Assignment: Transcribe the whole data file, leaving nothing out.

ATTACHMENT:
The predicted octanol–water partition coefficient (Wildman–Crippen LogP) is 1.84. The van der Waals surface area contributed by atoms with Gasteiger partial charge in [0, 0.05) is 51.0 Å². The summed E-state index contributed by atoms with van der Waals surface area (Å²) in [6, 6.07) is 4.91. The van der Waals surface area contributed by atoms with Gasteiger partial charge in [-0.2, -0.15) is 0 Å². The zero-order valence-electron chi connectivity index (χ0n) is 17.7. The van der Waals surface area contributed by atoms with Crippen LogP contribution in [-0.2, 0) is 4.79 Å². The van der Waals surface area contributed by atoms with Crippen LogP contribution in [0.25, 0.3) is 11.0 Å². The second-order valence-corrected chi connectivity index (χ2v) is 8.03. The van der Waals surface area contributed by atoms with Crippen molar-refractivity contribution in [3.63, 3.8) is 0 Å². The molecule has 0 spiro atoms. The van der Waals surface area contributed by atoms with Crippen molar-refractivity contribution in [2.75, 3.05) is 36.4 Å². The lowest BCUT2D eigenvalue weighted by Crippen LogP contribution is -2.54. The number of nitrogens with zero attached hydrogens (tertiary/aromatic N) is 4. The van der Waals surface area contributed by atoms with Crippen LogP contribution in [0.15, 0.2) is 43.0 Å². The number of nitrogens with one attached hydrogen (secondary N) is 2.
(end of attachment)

The predicted octanol–water partition coefficient (Wildman–Crippen LogP) is 1.84. The van der Waals surface area contributed by atoms with Gasteiger partial charge in [0, 0.05) is 51.0 Å². The summed E-state index contributed by atoms with van der Waals surface area (Å²) in [6, 6.07) is 4.91. The van der Waals surface area contributed by atoms with Gasteiger partial charge in [-0.2, -0.15) is 0 Å². The zero-order valence-electron chi connectivity index (χ0n) is 17.7. The van der Waals surface area contributed by atoms with Crippen LogP contribution in [-0.2, 0) is 4.79 Å². The van der Waals surface area contributed by atoms with Crippen LogP contribution in [0.25, 0.3) is 11.0 Å². The second-order valence-corrected chi connectivity index (χ2v) is 8.03. The van der Waals surface area contributed by atoms with Crippen molar-refractivity contribution in [3.63, 3.8) is 0 Å². The molecule has 0 spiro atoms. The van der Waals surface area contributed by atoms with Crippen molar-refractivity contribution in [2.75, 3.05) is 36.4 Å². The lowest BCUT2D eigenvalue weighted by Crippen LogP contribution is -2.54. The number of nitrogens with zero attached hydrogens (tertiary/aromatic N) is 4. The van der Waals surface area contributed by atoms with Crippen LogP contribution in [0.15, 0.2) is 43.0 Å². The number of nitrogens with one attached hydrogen (secondary N) is 2.